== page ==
During his run in New York under father and sons Vince McMahon, Roth completed a managerial triple crown by seconding stars who won all three titles WWE had to offer. Toru Tanaka and Mr. Fuji captured tag team titles on two occasions. Pat Patterson, Ken Patera and Don Muraco all held the Intercontinental Championship under the guidance of the Wizard and both Stan Stasiak and "Superstar" Billy Graham captured the WWE heavyweight title during their association with him. 

    Then there were Hall of Famers like Sgt. Slaughter and "Cowboy" Bob Orton, neither of whom captured championship glory while working with Roth but were certainly better off and significantly more over with audiences for being associated with the legendary manager.

    A dynamic talker with the ability to fire up audiences merely by stepping through the curtain, The Grand Wizard of Wrestling is one of the forgotten greats in WWE history and absolutely deserving of his Hall of Fame induction in 1995.

    He really should be discussed alongside the proceeding four managers more frequently when the topic of the greatest of all time comes up.

4. Paul Bearer

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    As Percy Pringle, William Moody managed the likes of Rick Rude, Steve Austin, Lex Luger and Eric Embry during the territorial days of wrestling, early in his career. 

    It was not until he arrived in WWE in 1990 that the real-life funeral director etched his name in the history books and earned his spot in the top five of this countdown.

    As Paul Bearer, he became absolutely instrumental to the success of The Undertaker. Seconding the Deadman to the squared circle for six years, his shrieking voice, over-the-top facial expressions and mannerisms captivated audiences and helped the Undertaker character evolve into what it eventually became.

    He was the Igor to Undertaker's Frankenstein. The two went hand-in-hand and created an act that would prove both timely and timeless throughout the New Generation of WWE programming. 

    When that partnership dissolved in 1996, he would turn his attention to managing Mankind, the deranged and hated foe of The Phenom. It was a year later, though, that his greatest work played out in the single greatest storyline in WWE history.

    Spurned by Undertaker, Bearer revealed that the brother his former charge once thought dead was still very much alive and that he was coming back for revenge.

    Enter, Kane.

    Bearer guided Kane, manipulated him, and used the confused and vengeful monster for his own benefit. He led The Big Red Machine to the squared circle, shrieked with approval as he decimated Superstars and ultimately, set him on a path for a match with his brother.

    While Bearer stepped away from WWE on a full-time basis at the turn of the Millennium, he would pop up on occasion, usually accompanying Undertaker or Kane and reminding fans of why his place in wrestling history is undisputed.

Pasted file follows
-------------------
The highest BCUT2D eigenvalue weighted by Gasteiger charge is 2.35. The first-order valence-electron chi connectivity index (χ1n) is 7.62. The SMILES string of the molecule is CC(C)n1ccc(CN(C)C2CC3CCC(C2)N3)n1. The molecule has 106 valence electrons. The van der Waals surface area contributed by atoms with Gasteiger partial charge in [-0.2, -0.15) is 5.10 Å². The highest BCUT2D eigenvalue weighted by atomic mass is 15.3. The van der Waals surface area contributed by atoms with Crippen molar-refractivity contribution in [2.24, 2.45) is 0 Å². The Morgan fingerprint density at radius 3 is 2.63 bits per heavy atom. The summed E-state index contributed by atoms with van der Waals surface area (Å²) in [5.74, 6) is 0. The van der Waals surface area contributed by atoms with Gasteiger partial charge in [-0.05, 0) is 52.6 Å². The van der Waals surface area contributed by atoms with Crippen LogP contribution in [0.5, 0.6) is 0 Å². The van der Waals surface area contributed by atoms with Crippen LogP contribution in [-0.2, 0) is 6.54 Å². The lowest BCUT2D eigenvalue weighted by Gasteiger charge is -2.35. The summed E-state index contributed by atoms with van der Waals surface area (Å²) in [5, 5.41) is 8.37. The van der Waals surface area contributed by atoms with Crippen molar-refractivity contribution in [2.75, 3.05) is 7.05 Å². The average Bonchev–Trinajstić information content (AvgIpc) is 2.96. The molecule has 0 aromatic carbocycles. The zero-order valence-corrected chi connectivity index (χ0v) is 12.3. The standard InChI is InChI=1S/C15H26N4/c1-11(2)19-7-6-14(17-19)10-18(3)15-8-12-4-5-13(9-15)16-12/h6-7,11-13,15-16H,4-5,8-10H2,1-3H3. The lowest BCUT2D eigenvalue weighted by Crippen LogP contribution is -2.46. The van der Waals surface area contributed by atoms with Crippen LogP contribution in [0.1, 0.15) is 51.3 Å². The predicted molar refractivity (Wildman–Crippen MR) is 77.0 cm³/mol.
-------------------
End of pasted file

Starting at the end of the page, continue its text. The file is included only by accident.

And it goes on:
3. Jim Cornette

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    The Louisville loudmouth, a momma's boy with his trusty tennis racquet, Jim Cornette has infuriated wrestling fans across four decades by running his mouth and interjecting himself into his charges' matches.

    Most recognizable for his run as the manager of The Midnight Express during their epic rivalry with The Rock and Roll Express that served as one of the greatest examples of the power of tag team wrestling, Cornette gained recognition territorially in Memphis, Louisiana and Texas before making the jump to the national stage of TBS and Jim Crockett Promotions.

    It was there that the feud between the Midnights and Rock and Roll Express gained its greatest exposure but in reality, it had its foundation in Mid-South Wrestling under Bill Watts, Jerry Jarrett and Jerry Lawler. Across different territories, in different arenas, the feud was massively successful and while much of that can be attributed to the in-ring excellence of Dennis Condrey, Bobby Eaton, Stan Lane, Ricky Morton and Robert Gibson, it was Cornette who was the glue that held everything together.

    He generated incredible heat from the floor and rarely missed the opportune time to strike an opponent with the aforementioned tennis racquet.

    He talked fans into the arena and got them to invest in the matches. In fact, it can be argued that Cornette helped keep the Midnight Express heels. As we have seen today with FTR, a badass tag team with unmatched skill will eventually win over the audience. Cornette's presence and work helped keep that from happening until a feud with Paul Heyman and the Original Midnight Express in the late 80s for Crockett.

    Cornette would manage The Heavenly Bodies, Yokozuna, Owen Hart, Davey Boy Smith and Vader at different times in WWE, proving that his persona could find success in any promotion, big or small.

    A great manager who recognized the importance of adding to the act and not overshadowing it, Cornette is a pro wrestling historian who remains in the headlines for his defense of the industry he grew up and flourished in. He also remains a proponent of tag team wrestling and, on occasion, picks up that tennis racquet and guides teams to the squared circle.